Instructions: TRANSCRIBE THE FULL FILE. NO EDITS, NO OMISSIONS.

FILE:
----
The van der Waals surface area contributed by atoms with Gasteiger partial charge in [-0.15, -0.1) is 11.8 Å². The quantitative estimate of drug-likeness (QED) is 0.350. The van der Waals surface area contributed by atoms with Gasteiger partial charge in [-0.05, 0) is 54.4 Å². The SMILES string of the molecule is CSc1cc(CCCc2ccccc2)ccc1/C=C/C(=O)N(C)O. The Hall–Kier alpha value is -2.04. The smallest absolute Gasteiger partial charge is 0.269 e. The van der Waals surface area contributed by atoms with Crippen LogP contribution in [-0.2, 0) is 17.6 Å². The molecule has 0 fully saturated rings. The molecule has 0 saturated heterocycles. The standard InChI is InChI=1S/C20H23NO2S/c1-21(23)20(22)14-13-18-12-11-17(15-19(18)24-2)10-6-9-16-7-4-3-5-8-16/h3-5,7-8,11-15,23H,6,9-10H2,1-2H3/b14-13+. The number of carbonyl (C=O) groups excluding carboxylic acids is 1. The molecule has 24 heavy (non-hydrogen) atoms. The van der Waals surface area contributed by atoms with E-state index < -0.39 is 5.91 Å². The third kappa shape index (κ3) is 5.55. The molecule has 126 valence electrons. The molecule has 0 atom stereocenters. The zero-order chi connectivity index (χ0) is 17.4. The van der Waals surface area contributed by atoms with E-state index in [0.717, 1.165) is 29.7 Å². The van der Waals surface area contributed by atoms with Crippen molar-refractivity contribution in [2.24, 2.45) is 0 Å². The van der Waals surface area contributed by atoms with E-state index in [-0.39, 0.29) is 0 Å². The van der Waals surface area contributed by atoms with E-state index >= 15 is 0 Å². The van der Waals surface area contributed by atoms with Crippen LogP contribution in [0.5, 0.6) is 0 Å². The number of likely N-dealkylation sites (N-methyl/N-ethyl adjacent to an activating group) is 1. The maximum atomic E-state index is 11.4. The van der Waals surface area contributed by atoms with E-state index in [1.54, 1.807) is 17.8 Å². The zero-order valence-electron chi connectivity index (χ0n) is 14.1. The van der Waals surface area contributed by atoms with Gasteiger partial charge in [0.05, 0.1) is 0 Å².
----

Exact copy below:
The van der Waals surface area contributed by atoms with Gasteiger partial charge in [-0.15, -0.1) is 11.8 Å². The quantitative estimate of drug-likeness (QED) is 0.350. The van der Waals surface area contributed by atoms with Gasteiger partial charge in [-0.05, 0) is 54.4 Å². The SMILES string of the molecule is CSc1cc(CCCc2ccccc2)ccc1/C=C/C(=O)N(C)O. The Hall–Kier alpha value is -2.04. The smallest absolute Gasteiger partial charge is 0.269 e. The van der Waals surface area contributed by atoms with Crippen LogP contribution in [-0.2, 0) is 17.6 Å². The molecule has 0 fully saturated rings. The molecule has 0 saturated heterocycles. The standard InChI is InChI=1S/C20H23NO2S/c1-21(23)20(22)14-13-18-12-11-17(15-19(18)24-2)10-6-9-16-7-4-3-5-8-16/h3-5,7-8,11-15,23H,6,9-10H2,1-2H3/b14-13+. The number of carbonyl (C=O) groups excluding carboxylic acids is 1. The molecule has 24 heavy (non-hydrogen) atoms. The van der Waals surface area contributed by atoms with E-state index < -0.39 is 5.91 Å². The third kappa shape index (κ3) is 5.55. The molecule has 126 valence electrons. The molecule has 0 atom stereocenters. The zero-order chi connectivity index (χ0) is 17.4. The van der Waals surface area contributed by atoms with E-state index in [0.717, 1.165) is 29.7 Å². The van der Waals surface area contributed by atoms with Crippen molar-refractivity contribution in [2.24, 2.45) is 0 Å². The van der Waals surface area contributed by atoms with E-state index in [-0.39, 0.29) is 0 Å². The van der Waals surface area contributed by atoms with E-state index >= 15 is 0 Å². The van der Waals surface area contributed by atoms with Crippen LogP contribution in [0.5, 0.6) is 0 Å². The number of likely N-dealkylation sites (N-methyl/N-ethyl adjacent to an activating group) is 1. The maximum atomic E-state index is 11.4. The van der Waals surface area contributed by atoms with E-state index in [1.54, 1.807) is 17.8 Å². The zero-order valence-electron chi connectivity index (χ0n) is 14.1. The van der Waals surface area contributed by atoms with Gasteiger partial charge in [0.05, 0.1) is 0 Å².